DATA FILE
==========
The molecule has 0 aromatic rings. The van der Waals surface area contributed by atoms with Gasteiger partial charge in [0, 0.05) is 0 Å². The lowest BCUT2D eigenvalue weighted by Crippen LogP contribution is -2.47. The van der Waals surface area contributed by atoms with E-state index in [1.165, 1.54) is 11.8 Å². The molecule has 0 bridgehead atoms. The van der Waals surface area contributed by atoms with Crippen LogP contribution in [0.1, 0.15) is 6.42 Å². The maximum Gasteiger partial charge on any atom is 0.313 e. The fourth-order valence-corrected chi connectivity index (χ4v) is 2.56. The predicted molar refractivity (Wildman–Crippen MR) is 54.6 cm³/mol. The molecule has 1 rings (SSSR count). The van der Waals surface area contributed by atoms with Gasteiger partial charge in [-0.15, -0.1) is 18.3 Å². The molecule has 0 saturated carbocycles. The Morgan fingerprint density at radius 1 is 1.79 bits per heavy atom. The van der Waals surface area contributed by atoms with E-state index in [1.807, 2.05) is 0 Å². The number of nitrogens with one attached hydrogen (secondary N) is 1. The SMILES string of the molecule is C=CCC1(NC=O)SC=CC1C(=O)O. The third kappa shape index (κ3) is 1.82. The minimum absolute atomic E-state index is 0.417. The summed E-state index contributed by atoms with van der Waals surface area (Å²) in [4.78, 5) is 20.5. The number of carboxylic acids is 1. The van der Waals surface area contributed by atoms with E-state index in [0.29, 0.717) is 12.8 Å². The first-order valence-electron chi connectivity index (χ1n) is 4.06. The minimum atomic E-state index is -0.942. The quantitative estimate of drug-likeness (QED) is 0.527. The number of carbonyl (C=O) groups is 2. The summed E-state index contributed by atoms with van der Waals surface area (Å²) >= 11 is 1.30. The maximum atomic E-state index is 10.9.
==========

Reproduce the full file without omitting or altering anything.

The molecule has 0 aromatic rings. The van der Waals surface area contributed by atoms with Gasteiger partial charge in [0, 0.05) is 0 Å². The lowest BCUT2D eigenvalue weighted by Crippen LogP contribution is -2.47. The van der Waals surface area contributed by atoms with E-state index in [1.165, 1.54) is 11.8 Å². The molecule has 0 bridgehead atoms. The van der Waals surface area contributed by atoms with Crippen LogP contribution in [0.1, 0.15) is 6.42 Å². The maximum Gasteiger partial charge on any atom is 0.313 e. The fourth-order valence-corrected chi connectivity index (χ4v) is 2.56. The predicted molar refractivity (Wildman–Crippen MR) is 54.6 cm³/mol. The molecule has 1 rings (SSSR count). The van der Waals surface area contributed by atoms with Gasteiger partial charge in [-0.15, -0.1) is 18.3 Å². The molecule has 0 saturated carbocycles. The Morgan fingerprint density at radius 1 is 1.79 bits per heavy atom. The van der Waals surface area contributed by atoms with E-state index in [1.807, 2.05) is 0 Å². The number of nitrogens with one attached hydrogen (secondary N) is 1. The SMILES string of the molecule is C=CCC1(NC=O)SC=CC1C(=O)O. The third kappa shape index (κ3) is 1.82. The minimum absolute atomic E-state index is 0.417. The summed E-state index contributed by atoms with van der Waals surface area (Å²) in [4.78, 5) is 20.5. The number of carboxylic acids is 1. The van der Waals surface area contributed by atoms with E-state index in [0.29, 0.717) is 12.8 Å². The first-order valence-electron chi connectivity index (χ1n) is 4.06. The minimum atomic E-state index is -0.942. The quantitative estimate of drug-likeness (QED) is 0.527. The number of carbonyl (C=O) groups is 2. The summed E-state index contributed by atoms with van der Waals surface area (Å²) >= 11 is 1.30. The maximum atomic E-state index is 10.9.